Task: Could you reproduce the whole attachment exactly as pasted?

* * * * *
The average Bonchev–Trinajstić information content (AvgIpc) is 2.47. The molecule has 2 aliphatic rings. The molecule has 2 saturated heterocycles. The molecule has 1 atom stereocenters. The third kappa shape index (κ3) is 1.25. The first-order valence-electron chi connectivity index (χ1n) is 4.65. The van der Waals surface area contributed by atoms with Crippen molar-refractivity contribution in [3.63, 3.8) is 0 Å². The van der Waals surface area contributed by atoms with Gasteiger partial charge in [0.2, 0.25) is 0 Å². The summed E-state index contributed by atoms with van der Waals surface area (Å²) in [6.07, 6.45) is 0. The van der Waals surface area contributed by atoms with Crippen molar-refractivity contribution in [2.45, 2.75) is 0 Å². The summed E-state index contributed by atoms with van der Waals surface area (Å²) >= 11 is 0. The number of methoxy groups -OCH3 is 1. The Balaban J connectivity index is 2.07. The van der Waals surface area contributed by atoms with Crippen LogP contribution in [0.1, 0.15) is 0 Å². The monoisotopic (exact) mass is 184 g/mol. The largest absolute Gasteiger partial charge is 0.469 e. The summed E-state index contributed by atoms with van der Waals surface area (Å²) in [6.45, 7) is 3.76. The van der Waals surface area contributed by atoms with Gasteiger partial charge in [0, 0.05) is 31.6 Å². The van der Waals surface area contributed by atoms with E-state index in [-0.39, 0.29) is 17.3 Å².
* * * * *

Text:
The average Bonchev–Trinajstić information content (AvgIpc) is 2.47. The molecule has 2 aliphatic rings. The molecule has 2 saturated heterocycles. The molecule has 1 atom stereocenters. The third kappa shape index (κ3) is 1.25. The first-order valence-electron chi connectivity index (χ1n) is 4.65. The van der Waals surface area contributed by atoms with Crippen molar-refractivity contribution in [3.63, 3.8) is 0 Å². The van der Waals surface area contributed by atoms with Gasteiger partial charge in [0.2, 0.25) is 0 Å². The summed E-state index contributed by atoms with van der Waals surface area (Å²) in [6.07, 6.45) is 0. The van der Waals surface area contributed by atoms with Crippen molar-refractivity contribution in [2.45, 2.75) is 0 Å². The summed E-state index contributed by atoms with van der Waals surface area (Å²) >= 11 is 0. The number of methoxy groups -OCH3 is 1. The Balaban J connectivity index is 2.07. The van der Waals surface area contributed by atoms with Crippen LogP contribution in [0.1, 0.15) is 0 Å². The monoisotopic (exact) mass is 184 g/mol. The largest absolute Gasteiger partial charge is 0.469 e. The summed E-state index contributed by atoms with van der Waals surface area (Å²) in [6.45, 7) is 3.76. The van der Waals surface area contributed by atoms with Gasteiger partial charge in [0, 0.05) is 31.6 Å². The van der Waals surface area contributed by atoms with E-state index in [-0.39, 0.29) is 17.3 Å².